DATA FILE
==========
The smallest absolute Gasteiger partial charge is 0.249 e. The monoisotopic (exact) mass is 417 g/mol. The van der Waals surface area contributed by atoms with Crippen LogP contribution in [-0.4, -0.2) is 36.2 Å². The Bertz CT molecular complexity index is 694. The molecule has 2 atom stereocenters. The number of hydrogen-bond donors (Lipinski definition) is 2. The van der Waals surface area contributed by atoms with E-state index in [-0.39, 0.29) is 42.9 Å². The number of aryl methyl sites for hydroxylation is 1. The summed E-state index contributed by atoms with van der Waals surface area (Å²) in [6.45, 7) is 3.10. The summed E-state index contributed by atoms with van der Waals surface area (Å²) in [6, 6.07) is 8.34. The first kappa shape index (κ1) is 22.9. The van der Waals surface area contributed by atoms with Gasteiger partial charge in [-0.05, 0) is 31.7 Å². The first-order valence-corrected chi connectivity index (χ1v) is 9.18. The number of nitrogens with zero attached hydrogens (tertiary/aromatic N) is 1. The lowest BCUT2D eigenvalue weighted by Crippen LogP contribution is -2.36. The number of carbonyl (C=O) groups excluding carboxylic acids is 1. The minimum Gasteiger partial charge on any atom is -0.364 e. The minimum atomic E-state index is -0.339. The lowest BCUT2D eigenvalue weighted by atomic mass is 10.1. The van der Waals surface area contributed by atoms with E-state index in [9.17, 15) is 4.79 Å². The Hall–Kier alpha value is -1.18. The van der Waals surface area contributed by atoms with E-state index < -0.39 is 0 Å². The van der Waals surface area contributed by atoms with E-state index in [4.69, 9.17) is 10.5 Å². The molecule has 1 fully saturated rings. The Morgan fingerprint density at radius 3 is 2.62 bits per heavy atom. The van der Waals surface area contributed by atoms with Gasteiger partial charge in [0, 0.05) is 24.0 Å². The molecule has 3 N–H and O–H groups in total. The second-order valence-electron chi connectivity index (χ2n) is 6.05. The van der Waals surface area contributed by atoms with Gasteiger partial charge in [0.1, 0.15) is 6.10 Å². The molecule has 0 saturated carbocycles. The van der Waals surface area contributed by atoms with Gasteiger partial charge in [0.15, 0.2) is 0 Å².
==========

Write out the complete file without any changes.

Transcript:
The smallest absolute Gasteiger partial charge is 0.249 e. The monoisotopic (exact) mass is 417 g/mol. The van der Waals surface area contributed by atoms with Crippen LogP contribution in [-0.4, -0.2) is 36.2 Å². The Bertz CT molecular complexity index is 694. The molecule has 2 atom stereocenters. The number of hydrogen-bond donors (Lipinski definition) is 2. The van der Waals surface area contributed by atoms with E-state index in [-0.39, 0.29) is 42.9 Å². The number of aryl methyl sites for hydroxylation is 1. The summed E-state index contributed by atoms with van der Waals surface area (Å²) in [6.45, 7) is 3.10. The summed E-state index contributed by atoms with van der Waals surface area (Å²) in [6, 6.07) is 8.34. The first kappa shape index (κ1) is 22.9. The van der Waals surface area contributed by atoms with Gasteiger partial charge in [-0.05, 0) is 31.7 Å². The first-order valence-corrected chi connectivity index (χ1v) is 9.18. The number of nitrogens with zero attached hydrogens (tertiary/aromatic N) is 1. The lowest BCUT2D eigenvalue weighted by Crippen LogP contribution is -2.36. The number of carbonyl (C=O) groups excluding carboxylic acids is 1. The minimum Gasteiger partial charge on any atom is -0.364 e. The minimum atomic E-state index is -0.339. The lowest BCUT2D eigenvalue weighted by atomic mass is 10.1. The van der Waals surface area contributed by atoms with E-state index in [9.17, 15) is 4.79 Å². The Hall–Kier alpha value is -1.18. The van der Waals surface area contributed by atoms with E-state index < -0.39 is 0 Å². The van der Waals surface area contributed by atoms with E-state index in [4.69, 9.17) is 10.5 Å². The molecule has 1 fully saturated rings. The Morgan fingerprint density at radius 3 is 2.62 bits per heavy atom. The van der Waals surface area contributed by atoms with Gasteiger partial charge in [0, 0.05) is 24.0 Å². The molecule has 3 N–H and O–H groups in total. The second-order valence-electron chi connectivity index (χ2n) is 6.05. The van der Waals surface area contributed by atoms with Gasteiger partial charge in [0.1, 0.15) is 6.10 Å². The molecule has 0 saturated carbocycles. The van der Waals surface area contributed by atoms with Gasteiger partial charge in [0.15, 0.2) is 0 Å².